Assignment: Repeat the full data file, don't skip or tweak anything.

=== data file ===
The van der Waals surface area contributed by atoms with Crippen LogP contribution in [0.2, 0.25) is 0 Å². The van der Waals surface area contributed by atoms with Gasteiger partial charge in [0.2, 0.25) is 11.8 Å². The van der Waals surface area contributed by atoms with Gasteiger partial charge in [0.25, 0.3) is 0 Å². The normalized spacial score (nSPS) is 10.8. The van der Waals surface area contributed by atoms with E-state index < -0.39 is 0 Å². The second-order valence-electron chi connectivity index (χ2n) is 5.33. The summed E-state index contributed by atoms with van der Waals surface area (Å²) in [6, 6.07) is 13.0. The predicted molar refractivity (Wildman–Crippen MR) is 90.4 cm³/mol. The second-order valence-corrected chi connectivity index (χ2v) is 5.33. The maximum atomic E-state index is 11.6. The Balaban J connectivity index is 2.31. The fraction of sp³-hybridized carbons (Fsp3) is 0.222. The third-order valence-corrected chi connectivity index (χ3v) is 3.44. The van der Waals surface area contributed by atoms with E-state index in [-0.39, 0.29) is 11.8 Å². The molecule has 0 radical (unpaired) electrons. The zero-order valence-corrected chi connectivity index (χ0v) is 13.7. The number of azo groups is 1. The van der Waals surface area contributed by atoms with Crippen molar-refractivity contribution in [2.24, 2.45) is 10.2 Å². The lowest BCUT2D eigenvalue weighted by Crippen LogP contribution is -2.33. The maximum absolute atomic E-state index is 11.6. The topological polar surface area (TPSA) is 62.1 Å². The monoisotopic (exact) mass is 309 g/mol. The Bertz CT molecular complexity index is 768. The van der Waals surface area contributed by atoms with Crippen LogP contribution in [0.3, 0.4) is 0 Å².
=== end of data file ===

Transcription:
The van der Waals surface area contributed by atoms with Crippen LogP contribution in [0.2, 0.25) is 0 Å². The van der Waals surface area contributed by atoms with Gasteiger partial charge in [0.2, 0.25) is 11.8 Å². The van der Waals surface area contributed by atoms with Gasteiger partial charge in [0.25, 0.3) is 0 Å². The normalized spacial score (nSPS) is 10.8. The van der Waals surface area contributed by atoms with E-state index < -0.39 is 0 Å². The second-order valence-electron chi connectivity index (χ2n) is 5.33. The summed E-state index contributed by atoms with van der Waals surface area (Å²) in [6, 6.07) is 13.0. The predicted molar refractivity (Wildman–Crippen MR) is 90.4 cm³/mol. The second-order valence-corrected chi connectivity index (χ2v) is 5.33. The maximum atomic E-state index is 11.6. The Balaban J connectivity index is 2.31. The fraction of sp³-hybridized carbons (Fsp3) is 0.222. The third-order valence-corrected chi connectivity index (χ3v) is 3.44. The van der Waals surface area contributed by atoms with E-state index in [-0.39, 0.29) is 11.8 Å². The molecule has 0 radical (unpaired) electrons. The zero-order valence-corrected chi connectivity index (χ0v) is 13.7. The number of azo groups is 1. The van der Waals surface area contributed by atoms with Crippen molar-refractivity contribution in [2.24, 2.45) is 10.2 Å². The lowest BCUT2D eigenvalue weighted by Crippen LogP contribution is -2.33. The maximum absolute atomic E-state index is 11.6. The topological polar surface area (TPSA) is 62.1 Å². The monoisotopic (exact) mass is 309 g/mol. The Bertz CT molecular complexity index is 768. The van der Waals surface area contributed by atoms with Crippen LogP contribution in [0.3, 0.4) is 0 Å².